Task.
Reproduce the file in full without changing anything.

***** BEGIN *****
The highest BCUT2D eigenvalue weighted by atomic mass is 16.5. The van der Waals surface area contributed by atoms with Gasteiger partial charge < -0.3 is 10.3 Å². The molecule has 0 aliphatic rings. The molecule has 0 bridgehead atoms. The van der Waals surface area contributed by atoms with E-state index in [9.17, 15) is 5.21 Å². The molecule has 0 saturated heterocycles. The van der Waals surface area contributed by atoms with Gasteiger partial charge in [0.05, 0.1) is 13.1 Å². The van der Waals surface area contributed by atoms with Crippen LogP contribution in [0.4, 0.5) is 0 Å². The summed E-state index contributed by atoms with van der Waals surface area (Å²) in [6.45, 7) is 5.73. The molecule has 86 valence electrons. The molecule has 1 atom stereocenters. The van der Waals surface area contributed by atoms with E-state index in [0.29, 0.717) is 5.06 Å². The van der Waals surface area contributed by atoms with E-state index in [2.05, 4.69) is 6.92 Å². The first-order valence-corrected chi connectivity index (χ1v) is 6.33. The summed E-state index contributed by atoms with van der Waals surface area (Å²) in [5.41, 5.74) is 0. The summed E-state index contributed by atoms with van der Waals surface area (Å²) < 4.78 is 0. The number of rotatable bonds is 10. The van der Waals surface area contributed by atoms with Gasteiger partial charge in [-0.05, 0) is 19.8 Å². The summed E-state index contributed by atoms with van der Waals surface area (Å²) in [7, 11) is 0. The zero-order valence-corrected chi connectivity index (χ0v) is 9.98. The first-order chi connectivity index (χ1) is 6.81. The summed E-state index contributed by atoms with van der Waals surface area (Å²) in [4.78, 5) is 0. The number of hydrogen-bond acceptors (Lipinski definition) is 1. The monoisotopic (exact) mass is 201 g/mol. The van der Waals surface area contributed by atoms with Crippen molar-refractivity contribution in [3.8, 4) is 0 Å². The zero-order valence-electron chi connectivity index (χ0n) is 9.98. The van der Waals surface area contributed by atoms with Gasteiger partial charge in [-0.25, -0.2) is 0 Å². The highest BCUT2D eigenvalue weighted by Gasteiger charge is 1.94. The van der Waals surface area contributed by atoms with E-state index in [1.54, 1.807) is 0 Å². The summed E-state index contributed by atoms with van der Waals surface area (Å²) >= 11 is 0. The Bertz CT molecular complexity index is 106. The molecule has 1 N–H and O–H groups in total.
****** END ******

The highest BCUT2D eigenvalue weighted by atomic mass is 16.5. The van der Waals surface area contributed by atoms with Gasteiger partial charge < -0.3 is 10.3 Å². The molecule has 0 aliphatic rings. The molecule has 0 bridgehead atoms. The van der Waals surface area contributed by atoms with E-state index in [9.17, 15) is 5.21 Å². The molecule has 0 saturated heterocycles. The van der Waals surface area contributed by atoms with Gasteiger partial charge in [0.05, 0.1) is 13.1 Å². The van der Waals surface area contributed by atoms with Crippen LogP contribution in [0.4, 0.5) is 0 Å². The summed E-state index contributed by atoms with van der Waals surface area (Å²) in [6.45, 7) is 5.73. The molecule has 86 valence electrons. The molecule has 1 atom stereocenters. The van der Waals surface area contributed by atoms with E-state index in [0.29, 0.717) is 5.06 Å². The van der Waals surface area contributed by atoms with E-state index in [2.05, 4.69) is 6.92 Å². The first-order valence-corrected chi connectivity index (χ1v) is 6.33. The summed E-state index contributed by atoms with van der Waals surface area (Å²) in [5.41, 5.74) is 0. The summed E-state index contributed by atoms with van der Waals surface area (Å²) < 4.78 is 0. The number of rotatable bonds is 10. The van der Waals surface area contributed by atoms with Gasteiger partial charge in [-0.05, 0) is 19.8 Å². The summed E-state index contributed by atoms with van der Waals surface area (Å²) in [7, 11) is 0. The zero-order valence-corrected chi connectivity index (χ0v) is 9.98. The first-order chi connectivity index (χ1) is 6.81. The summed E-state index contributed by atoms with van der Waals surface area (Å²) in [4.78, 5) is 0. The number of hydrogen-bond acceptors (Lipinski definition) is 1. The monoisotopic (exact) mass is 201 g/mol. The van der Waals surface area contributed by atoms with Crippen molar-refractivity contribution in [3.8, 4) is 0 Å². The zero-order valence-electron chi connectivity index (χ0n) is 9.98. The van der Waals surface area contributed by atoms with Gasteiger partial charge in [-0.25, -0.2) is 0 Å². The highest BCUT2D eigenvalue weighted by Gasteiger charge is 1.94. The van der Waals surface area contributed by atoms with E-state index in [1.54, 1.807) is 0 Å². The summed E-state index contributed by atoms with van der Waals surface area (Å²) >= 11 is 0. The Bertz CT molecular complexity index is 106. The molecule has 1 N–H and O–H groups in total.